I hope we don’t always assume that the Primary President loves kids.

Photo by Jose Antonio Gallego Vázquez on Unsplash

Comments

  1. I love this so much.

  2. Oh Rebbie, to ever think I was your teacher at any point when you teach me so much with your words and wisdom. Love you.

  3. What a marvelous piece of writing, and such a real and honest expression! Thank you.
    The only thing I’ll add is that my own experience testifies to the truth of this line:
    “I grew to love the Primary children because I served them.”

  4. I love absolutely everything about this. “I reject the idea of a punishing God, but have you taught a dozen Sunbeams on a moment’s notice” is my favorite sentence of the month, at least.

    It seems to me that lots of good men need to believe that all women love children, because if they acknowledged that women have the same range of feelings about children as they do, they’d start to feel really bad about always making women the default caregivers.

  5. The power to truly love someone comes from God, and service is how we access that power. Of course, just because we love the kids we serve, that doesn’t mean we like them 100% of the time. It does, however, make it easier to continue to serve when we’re not particularly enjoying it.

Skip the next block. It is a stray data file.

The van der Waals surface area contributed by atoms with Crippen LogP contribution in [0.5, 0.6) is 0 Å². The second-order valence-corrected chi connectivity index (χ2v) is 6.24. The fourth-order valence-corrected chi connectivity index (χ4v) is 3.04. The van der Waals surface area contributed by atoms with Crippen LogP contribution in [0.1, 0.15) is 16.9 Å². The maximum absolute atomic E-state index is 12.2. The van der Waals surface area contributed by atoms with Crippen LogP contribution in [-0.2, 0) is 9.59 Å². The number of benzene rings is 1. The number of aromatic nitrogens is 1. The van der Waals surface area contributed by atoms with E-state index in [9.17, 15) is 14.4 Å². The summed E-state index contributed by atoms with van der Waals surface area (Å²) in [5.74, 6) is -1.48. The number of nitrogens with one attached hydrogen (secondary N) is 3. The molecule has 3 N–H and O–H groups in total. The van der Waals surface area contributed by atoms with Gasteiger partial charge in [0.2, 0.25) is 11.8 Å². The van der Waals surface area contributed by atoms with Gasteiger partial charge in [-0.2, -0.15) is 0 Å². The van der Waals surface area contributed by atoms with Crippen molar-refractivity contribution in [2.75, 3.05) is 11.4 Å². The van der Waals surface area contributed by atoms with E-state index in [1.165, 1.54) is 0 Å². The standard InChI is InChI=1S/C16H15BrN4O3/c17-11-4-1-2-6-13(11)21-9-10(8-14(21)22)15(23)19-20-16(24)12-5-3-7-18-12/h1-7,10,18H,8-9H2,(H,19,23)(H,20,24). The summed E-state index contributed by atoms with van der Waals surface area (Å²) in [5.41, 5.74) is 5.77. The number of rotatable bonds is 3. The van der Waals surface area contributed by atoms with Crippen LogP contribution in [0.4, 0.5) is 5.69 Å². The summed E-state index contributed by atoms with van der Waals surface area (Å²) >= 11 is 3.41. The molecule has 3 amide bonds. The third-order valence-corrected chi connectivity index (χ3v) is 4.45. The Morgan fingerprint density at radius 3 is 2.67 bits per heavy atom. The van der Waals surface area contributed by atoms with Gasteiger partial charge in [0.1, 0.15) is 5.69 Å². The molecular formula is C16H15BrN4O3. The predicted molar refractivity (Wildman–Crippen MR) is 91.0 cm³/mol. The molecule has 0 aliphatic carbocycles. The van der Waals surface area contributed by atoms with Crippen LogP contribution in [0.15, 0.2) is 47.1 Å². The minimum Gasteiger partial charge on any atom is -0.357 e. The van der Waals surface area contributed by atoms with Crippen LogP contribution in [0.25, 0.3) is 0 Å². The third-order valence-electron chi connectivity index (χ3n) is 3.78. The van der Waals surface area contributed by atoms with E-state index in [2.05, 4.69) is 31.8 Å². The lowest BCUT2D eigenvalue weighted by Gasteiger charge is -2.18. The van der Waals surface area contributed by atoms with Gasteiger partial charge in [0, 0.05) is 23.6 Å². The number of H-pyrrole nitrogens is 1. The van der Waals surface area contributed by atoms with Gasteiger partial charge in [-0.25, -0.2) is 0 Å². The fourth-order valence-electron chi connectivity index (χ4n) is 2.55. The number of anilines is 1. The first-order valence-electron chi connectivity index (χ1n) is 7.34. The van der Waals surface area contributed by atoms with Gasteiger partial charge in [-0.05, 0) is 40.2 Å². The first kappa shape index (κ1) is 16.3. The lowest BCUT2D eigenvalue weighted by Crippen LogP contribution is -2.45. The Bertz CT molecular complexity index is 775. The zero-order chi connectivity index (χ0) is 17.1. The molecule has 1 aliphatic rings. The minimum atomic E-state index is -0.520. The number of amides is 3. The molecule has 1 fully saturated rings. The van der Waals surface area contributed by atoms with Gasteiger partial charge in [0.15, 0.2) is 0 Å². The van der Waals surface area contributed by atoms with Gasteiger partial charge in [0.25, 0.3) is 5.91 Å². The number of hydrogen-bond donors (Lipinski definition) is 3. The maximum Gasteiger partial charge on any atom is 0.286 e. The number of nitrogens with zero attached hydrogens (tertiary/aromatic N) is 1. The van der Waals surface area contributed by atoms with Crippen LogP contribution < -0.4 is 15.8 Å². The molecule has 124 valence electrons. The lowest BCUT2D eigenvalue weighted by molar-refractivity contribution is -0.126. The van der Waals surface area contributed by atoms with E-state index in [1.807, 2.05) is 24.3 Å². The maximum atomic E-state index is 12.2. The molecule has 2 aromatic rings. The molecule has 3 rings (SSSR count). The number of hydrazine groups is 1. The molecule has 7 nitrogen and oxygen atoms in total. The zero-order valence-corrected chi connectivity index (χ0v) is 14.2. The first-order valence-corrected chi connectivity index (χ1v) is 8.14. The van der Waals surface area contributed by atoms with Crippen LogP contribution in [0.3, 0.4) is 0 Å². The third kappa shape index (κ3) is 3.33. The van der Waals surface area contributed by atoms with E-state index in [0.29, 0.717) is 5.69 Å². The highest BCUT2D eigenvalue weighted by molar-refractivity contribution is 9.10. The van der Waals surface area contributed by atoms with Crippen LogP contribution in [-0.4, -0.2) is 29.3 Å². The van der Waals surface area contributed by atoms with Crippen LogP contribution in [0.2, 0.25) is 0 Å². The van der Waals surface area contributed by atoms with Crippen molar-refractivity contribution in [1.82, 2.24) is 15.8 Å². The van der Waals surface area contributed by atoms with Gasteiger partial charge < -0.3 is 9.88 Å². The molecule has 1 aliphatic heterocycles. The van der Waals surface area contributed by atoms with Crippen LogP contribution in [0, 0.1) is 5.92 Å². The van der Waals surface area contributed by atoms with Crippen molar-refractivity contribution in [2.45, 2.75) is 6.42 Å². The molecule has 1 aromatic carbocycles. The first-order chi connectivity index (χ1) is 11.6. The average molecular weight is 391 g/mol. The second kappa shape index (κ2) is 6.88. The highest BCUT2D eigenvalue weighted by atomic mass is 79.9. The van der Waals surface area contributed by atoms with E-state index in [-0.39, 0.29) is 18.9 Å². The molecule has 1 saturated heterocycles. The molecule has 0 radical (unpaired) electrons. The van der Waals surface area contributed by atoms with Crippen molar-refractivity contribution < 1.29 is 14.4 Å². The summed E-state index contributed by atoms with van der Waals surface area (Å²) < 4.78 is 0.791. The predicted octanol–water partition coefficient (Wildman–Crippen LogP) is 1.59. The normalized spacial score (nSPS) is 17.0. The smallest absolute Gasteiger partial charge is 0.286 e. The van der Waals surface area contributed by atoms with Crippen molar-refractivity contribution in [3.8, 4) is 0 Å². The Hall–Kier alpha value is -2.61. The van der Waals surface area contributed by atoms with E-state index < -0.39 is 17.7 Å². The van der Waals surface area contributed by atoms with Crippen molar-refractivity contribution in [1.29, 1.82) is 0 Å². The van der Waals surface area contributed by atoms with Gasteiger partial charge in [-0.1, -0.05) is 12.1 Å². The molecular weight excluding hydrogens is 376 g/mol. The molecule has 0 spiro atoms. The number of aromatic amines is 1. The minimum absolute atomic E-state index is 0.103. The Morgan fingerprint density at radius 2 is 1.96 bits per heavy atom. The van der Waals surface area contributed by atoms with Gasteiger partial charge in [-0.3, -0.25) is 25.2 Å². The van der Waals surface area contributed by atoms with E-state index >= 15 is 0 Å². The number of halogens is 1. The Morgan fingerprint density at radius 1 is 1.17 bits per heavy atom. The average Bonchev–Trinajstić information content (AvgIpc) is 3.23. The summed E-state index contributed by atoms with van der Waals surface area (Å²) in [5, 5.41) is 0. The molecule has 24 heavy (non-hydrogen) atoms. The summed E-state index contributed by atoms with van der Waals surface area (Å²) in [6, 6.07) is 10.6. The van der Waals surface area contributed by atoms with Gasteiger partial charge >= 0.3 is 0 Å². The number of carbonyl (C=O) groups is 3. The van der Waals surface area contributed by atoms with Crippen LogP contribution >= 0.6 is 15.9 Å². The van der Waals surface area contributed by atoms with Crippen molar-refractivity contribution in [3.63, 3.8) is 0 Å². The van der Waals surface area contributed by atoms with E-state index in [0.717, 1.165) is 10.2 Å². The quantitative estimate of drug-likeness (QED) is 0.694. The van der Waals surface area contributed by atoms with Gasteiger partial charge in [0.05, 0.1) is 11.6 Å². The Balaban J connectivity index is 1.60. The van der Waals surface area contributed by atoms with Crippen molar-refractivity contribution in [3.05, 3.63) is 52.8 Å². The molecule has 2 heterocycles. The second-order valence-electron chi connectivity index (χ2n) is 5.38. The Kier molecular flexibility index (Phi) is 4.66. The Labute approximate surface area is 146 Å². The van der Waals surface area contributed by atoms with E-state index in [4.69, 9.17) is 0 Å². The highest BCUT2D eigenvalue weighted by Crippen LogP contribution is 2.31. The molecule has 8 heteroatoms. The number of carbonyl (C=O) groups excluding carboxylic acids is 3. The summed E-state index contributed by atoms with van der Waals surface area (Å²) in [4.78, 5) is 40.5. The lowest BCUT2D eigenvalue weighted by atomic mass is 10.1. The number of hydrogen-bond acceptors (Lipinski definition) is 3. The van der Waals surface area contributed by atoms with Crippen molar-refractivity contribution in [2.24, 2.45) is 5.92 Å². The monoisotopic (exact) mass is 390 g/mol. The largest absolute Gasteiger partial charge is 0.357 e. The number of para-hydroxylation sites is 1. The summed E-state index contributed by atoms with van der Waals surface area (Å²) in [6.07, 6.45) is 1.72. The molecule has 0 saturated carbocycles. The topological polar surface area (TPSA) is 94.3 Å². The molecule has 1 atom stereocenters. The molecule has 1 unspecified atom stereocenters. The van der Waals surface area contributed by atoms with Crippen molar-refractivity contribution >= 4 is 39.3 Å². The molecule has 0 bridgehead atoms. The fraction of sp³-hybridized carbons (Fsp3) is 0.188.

I, too, accepted the position of Primary President in our tiny branch because there simply wasn’t anyone else to do it. It was an emergency restructuring of the Primary presidency, due to the fact that the woman leading us at the time was scaring everyone in the Primary (adults included) with her “strict” style of teaching. They’d already been scraping the bottom of the barrel when they called her, and I’d been desperately hoping that she’d straighten up and fly right so that I wouldn’t be called to replace her. I never wanted a leadership position in the church, and I often think to myself that it’s a blessing we currently only have three semi-active children. Then I feel bad because I should probably be worrying about the kids who aren’t coming.